MCHP Seminar: an unprecedented global infant and young child feeding transition appears to be underway. What’s driving it? What can be done about it?

Image of infant milk formula can

Event details


Date & time

Wednesday 24 August 2016


Seminar Room 1.04, Coombs Extension Building (8), Fellows Road, ANU
ANU Canberra


Phillip Baker and Julie Smith


Janice Lee
+61 (0)2 6125 6037

The United Nations Decade of Action on Nutrition and the World Health Organization’s (WHO) Global Nutrition Targets recently committed governments to improving breastfeeding rates. This is given specific focus by the WHO’s Comprehensive Implementation Plan on Maternal and Child Nutrition which sets global targets for increasing exclusive breastfeeding of children under six months of age.

The use of commercial milk-based formulas undermines optimal breastfeeding and is likely to impede progress towards these international commitments. Yet little is known about trends and patterns of global formula consumption. Phillip Baker and Julie Smith’s recent study, published in Public Health Nutrition, describes recent formula sales trends and patterns (our proxy for consumption) at the global, regional and national levels. In contrast to stable trends in global breastfeeding measures it was found that global formula sales increased by 40.8% from 5.5 to 7.8kg per infant/child between 2008 and 2013.

This figure is expected to increase to 10.8 kg by 2018. This ‘sales boom’ applies not only to infant formula (for ages 0-6 months) but also to follow-up (6-12 months) and toddler (12-36 months) formulas. China, Vietnam, and Indonesia – countries that have undergone rapid industrialisation and large-scale feminisation of their workforces – have experienced the most significant growth.

This indicates that a global infant and young child feeding transition is not only underway but is expected to continue apace. Although this is not a new phenomenon, our results suggest that the scale and rapidity of these contemporary changes is unprecedented.

Nevertheless, Baker and Smith found significant sales variations between countries at similar levels of development suggesting an important role for policy and regulatory factors in shaping formula consumption patterns. These include policies liberalising trade and investment, policy support for domestic formula industries as well as country-level implementation of global initiatives to protect, support and promote breastfeeding such as the WHO/UNICEF Global Strategy on Infant and Young Child Feeding (such as health services and maternity protection measures), and in particular the WHO International Code on the Marketing of Breast Milk Substitutes.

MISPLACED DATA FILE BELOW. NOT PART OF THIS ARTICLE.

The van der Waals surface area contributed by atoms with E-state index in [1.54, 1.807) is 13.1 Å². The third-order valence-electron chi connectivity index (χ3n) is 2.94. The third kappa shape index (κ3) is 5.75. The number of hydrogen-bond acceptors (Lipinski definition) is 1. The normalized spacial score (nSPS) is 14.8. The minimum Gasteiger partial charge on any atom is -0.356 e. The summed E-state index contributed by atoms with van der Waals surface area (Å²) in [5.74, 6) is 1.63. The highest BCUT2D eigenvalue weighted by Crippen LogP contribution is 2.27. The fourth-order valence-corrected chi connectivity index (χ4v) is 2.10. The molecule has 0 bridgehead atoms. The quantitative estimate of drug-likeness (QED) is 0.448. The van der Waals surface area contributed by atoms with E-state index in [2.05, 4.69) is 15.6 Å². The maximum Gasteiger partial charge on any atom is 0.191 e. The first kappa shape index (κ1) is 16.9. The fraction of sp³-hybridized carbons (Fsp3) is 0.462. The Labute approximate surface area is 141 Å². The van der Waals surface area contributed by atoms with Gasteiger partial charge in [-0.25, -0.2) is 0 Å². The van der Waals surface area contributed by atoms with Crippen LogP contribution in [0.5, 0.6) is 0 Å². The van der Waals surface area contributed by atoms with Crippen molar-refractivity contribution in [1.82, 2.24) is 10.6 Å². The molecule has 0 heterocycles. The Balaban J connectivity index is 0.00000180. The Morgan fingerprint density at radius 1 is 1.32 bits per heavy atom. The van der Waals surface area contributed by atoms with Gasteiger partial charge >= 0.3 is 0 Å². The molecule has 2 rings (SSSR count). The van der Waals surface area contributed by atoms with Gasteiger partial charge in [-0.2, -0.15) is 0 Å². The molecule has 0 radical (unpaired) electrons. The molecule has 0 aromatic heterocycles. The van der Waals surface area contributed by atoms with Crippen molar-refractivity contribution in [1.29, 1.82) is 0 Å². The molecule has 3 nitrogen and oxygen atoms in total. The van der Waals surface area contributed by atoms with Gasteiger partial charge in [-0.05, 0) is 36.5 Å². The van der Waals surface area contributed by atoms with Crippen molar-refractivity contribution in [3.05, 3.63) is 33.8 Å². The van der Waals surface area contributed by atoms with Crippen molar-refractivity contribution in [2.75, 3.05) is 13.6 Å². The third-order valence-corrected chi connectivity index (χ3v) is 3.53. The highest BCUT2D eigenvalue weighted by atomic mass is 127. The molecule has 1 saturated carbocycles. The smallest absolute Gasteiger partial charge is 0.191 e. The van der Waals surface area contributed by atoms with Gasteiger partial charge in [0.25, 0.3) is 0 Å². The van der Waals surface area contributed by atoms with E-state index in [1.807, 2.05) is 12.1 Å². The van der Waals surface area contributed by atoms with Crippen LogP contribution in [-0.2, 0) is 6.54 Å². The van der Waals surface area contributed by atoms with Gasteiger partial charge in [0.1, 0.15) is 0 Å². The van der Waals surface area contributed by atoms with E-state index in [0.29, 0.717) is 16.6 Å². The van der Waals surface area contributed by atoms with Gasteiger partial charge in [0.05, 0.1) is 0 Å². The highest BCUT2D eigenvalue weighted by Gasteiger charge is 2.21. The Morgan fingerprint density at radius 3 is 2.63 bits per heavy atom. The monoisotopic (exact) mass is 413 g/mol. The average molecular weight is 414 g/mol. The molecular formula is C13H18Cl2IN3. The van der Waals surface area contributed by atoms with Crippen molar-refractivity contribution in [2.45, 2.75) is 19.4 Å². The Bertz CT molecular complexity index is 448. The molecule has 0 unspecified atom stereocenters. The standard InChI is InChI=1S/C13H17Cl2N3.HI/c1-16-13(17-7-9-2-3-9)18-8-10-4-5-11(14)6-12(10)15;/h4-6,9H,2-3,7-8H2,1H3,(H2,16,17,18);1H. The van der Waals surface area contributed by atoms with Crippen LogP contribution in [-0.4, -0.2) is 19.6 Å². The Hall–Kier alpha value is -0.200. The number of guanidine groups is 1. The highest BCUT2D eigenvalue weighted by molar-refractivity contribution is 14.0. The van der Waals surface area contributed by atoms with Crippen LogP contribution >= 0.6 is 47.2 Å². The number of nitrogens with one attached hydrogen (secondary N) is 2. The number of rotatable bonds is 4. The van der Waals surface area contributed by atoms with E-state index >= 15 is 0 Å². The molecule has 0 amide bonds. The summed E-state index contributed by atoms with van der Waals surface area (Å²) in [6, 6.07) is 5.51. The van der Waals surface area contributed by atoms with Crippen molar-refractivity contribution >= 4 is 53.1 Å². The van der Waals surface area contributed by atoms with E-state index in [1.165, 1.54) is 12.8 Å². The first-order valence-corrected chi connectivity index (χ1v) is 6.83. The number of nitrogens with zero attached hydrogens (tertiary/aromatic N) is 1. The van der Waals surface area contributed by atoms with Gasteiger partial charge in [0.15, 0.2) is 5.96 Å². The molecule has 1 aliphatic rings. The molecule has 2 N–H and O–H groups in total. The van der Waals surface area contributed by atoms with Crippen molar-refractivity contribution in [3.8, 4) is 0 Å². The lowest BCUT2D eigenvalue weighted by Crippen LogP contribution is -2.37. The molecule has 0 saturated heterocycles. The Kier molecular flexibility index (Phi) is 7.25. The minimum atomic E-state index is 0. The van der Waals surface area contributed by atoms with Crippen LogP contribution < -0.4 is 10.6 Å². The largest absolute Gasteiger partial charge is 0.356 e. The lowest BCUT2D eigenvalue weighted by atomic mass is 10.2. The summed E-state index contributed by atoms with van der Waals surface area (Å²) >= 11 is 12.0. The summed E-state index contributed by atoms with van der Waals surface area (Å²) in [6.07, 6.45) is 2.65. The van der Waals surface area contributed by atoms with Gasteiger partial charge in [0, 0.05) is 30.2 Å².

About the Speakers

Dr Phillip Baker is a Research Fellow at the School of Regulation and Global Governance at the Australian National University (ANU). His work focuses on understanding political priority for nutrition, global nutrition epidemiology, the social determinants of health, and the political economy of public health. He has a PhD from the National Centre for Epidemiology and Population Health, ANU. He is currently working within the Centre for Research Excellence on the Social Determinants of Health Equity.

Associate Professor Julie Smith was formerly a senior economist in Australian and New Zealand treasuries and department of finance. She has a PhD in Economics (ANU) and, prior to joining the School of Regulation and Global Governance (RegNet), was at the Australian Centre for Economic Research on Health, at the ANU College of Medicine, Biology and the Environment. She was an ARC Postdoctoral Fellow at the National Centre for Epidemiology and Population Health and ACERH and was awarded an ARC Future Fellowship in 2015 to investigate the regulation of markets in human milk and the valuation of human milk production in economic statistic such as GDP.

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